Web developer bootcamps are very important for the tech industry. All big tech hubs have some and others have dozens, like San Francisco.
The bootcamps are very intensive and, in short periods of time, they claim to change your career to a tech-focused one. People are naturally skeptical about what this kind of camp can really offer them, but they gradually improved their reputation since 2012.
They have become well known as a developer of talents, and in addition to universities and other institutions, tech companies are starting to hire more bootcamp graduates as the years pass.
You might ask yourself if such a camp can be compared with 4 years of studying in a computer science program. Recently, this is a pretty common question, especially from people that are thinking of starting a career as developers. As a developer, I used my experience to write about the most important differences between a CS program and a bootcamp.
Opportunities, financial aspects, and timeframes
You need to consider the time you spend in training, the amount of money you actually pay and the opportunities you have when you compare the two training methods. A bootcamp usually takes about 13 weeks and you have a busy schedule. But bootcamp can take from 6 to 28 weeks depending on which program you are interested in, but for a college degree in a tech major, you need to be committed for four to five years. So, if we consider the time, bootcamp is the best alternative.
The situation is similar when it comes to the money you need to give, bootcamp costs approximately $10,500, while a degree will cost you at least $9,650/year or $24,930/year at a university. Considering that, in 4 years for a Bachelor’s degree, you have to pay ~$38,600 for in-state and ~$99,720 for out-of-state tuition. In summary, bootcamps are definitely cheaper than a four-year degree.
If we are to talk about opportunities, the bootcamp seems to be the right choice again. Finishing the camp in such a short period, you can start working and start making money, but college keep you occupied for 3 to 4 year and you can make little if any money meantime.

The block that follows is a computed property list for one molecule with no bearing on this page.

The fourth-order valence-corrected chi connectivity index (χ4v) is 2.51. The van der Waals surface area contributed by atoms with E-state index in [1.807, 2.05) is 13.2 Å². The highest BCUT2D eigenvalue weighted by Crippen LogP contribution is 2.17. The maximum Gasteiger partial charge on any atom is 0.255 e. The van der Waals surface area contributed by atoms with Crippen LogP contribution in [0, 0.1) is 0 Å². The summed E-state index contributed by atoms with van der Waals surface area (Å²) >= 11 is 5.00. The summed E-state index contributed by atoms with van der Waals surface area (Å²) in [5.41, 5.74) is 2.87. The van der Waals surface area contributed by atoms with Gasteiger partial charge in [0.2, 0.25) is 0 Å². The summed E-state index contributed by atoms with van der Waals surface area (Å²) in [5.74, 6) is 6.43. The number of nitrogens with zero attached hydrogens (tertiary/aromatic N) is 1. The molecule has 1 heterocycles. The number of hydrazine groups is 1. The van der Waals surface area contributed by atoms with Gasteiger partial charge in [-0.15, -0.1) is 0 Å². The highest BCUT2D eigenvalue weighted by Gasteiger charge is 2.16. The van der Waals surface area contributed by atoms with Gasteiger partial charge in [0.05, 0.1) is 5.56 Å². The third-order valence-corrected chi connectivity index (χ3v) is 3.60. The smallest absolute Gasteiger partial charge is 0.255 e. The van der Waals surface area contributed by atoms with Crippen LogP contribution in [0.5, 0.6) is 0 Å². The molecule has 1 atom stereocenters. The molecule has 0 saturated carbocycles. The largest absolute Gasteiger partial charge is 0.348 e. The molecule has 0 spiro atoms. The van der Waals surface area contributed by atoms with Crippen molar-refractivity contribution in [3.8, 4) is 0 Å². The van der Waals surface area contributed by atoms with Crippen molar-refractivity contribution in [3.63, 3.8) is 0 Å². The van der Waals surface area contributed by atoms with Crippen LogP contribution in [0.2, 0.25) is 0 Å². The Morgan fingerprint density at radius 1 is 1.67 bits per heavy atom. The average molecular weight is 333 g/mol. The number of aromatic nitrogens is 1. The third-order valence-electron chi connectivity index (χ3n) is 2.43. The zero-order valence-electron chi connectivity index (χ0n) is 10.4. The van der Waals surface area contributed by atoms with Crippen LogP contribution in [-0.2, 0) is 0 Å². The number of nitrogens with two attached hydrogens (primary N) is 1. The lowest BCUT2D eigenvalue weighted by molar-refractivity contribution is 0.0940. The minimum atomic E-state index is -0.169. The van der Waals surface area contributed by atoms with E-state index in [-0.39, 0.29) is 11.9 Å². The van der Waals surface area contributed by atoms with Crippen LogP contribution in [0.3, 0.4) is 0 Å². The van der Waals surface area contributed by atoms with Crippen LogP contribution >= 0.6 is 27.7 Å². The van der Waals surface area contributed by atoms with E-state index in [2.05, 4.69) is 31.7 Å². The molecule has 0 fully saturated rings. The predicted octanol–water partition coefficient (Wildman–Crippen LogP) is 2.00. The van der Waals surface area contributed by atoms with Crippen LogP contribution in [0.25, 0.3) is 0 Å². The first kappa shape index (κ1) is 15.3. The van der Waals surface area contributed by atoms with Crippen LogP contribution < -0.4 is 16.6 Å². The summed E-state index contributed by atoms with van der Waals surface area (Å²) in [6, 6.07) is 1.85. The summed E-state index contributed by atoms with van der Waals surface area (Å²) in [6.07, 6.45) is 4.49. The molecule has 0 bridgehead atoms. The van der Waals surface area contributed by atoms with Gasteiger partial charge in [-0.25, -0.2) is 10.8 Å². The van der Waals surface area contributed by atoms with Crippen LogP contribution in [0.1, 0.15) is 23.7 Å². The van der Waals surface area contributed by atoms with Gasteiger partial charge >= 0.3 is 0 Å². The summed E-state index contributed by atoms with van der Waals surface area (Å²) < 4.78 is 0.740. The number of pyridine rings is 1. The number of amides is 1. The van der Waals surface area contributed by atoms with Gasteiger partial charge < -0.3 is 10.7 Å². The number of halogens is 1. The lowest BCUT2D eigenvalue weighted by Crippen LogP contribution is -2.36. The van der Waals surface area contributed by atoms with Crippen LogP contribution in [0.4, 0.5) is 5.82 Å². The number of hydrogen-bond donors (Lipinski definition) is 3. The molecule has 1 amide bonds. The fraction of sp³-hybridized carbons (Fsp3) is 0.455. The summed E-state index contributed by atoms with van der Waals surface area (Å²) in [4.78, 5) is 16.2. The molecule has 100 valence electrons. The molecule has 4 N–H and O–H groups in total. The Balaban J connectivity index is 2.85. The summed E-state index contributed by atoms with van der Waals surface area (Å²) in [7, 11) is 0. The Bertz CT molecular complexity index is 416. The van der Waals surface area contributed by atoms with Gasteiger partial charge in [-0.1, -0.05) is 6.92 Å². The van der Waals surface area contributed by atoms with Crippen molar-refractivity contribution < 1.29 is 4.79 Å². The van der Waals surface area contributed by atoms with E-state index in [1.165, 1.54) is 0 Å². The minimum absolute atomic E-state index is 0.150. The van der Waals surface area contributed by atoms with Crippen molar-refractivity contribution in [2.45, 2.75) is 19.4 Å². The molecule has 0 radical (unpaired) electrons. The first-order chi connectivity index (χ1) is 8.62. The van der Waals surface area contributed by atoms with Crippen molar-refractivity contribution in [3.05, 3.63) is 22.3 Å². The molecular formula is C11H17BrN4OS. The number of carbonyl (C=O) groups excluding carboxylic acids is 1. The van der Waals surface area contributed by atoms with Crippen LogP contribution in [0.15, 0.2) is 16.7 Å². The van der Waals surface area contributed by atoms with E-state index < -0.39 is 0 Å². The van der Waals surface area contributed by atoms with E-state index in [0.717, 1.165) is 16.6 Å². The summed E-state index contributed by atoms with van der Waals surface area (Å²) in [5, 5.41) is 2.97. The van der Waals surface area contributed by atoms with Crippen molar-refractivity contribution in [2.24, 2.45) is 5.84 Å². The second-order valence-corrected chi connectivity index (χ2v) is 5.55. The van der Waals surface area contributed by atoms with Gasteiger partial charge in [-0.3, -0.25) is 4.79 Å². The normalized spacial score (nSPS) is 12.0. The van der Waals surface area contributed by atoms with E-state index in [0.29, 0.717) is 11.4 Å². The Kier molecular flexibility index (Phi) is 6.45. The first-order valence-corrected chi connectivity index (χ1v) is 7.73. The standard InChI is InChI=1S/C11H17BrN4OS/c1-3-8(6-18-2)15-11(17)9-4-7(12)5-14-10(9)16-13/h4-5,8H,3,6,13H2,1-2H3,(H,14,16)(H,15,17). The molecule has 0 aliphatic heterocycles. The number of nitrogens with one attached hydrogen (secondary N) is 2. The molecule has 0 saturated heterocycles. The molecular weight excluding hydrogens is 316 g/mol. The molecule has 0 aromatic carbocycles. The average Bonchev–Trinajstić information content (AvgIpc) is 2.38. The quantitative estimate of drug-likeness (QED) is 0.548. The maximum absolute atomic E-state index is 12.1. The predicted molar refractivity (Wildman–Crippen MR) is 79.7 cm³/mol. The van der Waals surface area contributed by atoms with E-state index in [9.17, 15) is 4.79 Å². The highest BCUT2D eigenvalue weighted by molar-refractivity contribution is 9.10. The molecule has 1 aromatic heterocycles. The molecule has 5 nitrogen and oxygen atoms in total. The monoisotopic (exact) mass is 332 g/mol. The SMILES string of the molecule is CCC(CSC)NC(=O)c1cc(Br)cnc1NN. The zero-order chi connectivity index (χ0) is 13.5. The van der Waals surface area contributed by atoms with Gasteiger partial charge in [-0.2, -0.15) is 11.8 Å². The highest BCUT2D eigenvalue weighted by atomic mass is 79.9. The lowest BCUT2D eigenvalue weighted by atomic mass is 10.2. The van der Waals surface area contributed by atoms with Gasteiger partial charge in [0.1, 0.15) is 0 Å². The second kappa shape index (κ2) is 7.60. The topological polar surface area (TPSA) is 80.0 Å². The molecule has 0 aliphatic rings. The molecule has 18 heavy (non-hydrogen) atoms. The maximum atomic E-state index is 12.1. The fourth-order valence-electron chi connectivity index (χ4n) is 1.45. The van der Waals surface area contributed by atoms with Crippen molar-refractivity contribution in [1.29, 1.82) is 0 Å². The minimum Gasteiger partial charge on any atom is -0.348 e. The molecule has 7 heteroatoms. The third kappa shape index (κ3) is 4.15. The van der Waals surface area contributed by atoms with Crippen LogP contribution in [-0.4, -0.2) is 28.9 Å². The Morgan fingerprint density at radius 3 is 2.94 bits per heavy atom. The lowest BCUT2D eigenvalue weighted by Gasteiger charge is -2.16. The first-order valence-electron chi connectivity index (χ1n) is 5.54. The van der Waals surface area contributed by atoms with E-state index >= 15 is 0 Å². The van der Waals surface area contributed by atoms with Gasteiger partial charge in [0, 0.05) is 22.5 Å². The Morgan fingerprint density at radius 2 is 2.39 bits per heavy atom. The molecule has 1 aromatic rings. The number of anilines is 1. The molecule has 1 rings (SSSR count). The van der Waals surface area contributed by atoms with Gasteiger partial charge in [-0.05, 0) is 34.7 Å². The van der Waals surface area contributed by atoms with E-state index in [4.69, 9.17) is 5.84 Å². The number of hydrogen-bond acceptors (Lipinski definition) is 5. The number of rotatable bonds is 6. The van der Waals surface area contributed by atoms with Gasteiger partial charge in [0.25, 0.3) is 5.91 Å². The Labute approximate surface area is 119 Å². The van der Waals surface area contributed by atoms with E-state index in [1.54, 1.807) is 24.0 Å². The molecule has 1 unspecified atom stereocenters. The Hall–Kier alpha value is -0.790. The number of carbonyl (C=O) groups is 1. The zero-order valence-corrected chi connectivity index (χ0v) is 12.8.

Job and Career Opportunities
Bootcamp and CS graduates who start on an entry-level job, both win about $65,000 per year on a national scale. The best thing that attracts people to the idea of a bootcamp is that more than 90% of graduates of a successful bootcamp find a job in the first 6 months and they always remember you that in their advertising.
With a CS degree, you have a bigger chance when it comes to highly specialized or senior-level jobs.
The strange thing is that according to a survey made in 2016 by Stack Overflow, 69% of developers are actually self-taught and don’t really have a degree.
It is fairly difficult to get in a CS program in college and many students give up before even trying because of the requirements. For bootcamps the acceptance percentage is very different from one camp to another. Some camps are only having a test for acceptance, others make interviews and even personality tests. But if you work hard you can get in even if you don’t have any experience in coding or engineering.
Objectives of Tech Schools
The ambition of all the bootcamps is to transform their students into a developer ready to start a job in the shortest time possible. They will put the accent on things you will need to know in order to do a good job after employment.
Computer programs teach you about the theory of Computer Science and Engineering. They will teach you how to think like an engineer and even more, how computers think. You will even have upper-level calculus and technical writing so at the end, students will know a lot about computer systems but will not have a portfolio to apply to jobs with. You will probably need to spend time after college to teach yourself how to actually program and make a small portfolio.
Diversity of the students
Recently, there were made a lot of efforts to integrate women in the industry, but still, most of the CS programs are male-dominated. Even more, 60% of the CS students are Caucasian.
Bootcamps have a lot more diversity when it comes to their students, 40% are women in contrast to 15% in CS programs. Ethnic diversity is a lot better as well, people from all notions are choosing to take this opportunity to learn and to get a good job. Bootcamps students are usually older than college ones because here are a lot of people who decided to change their career paths.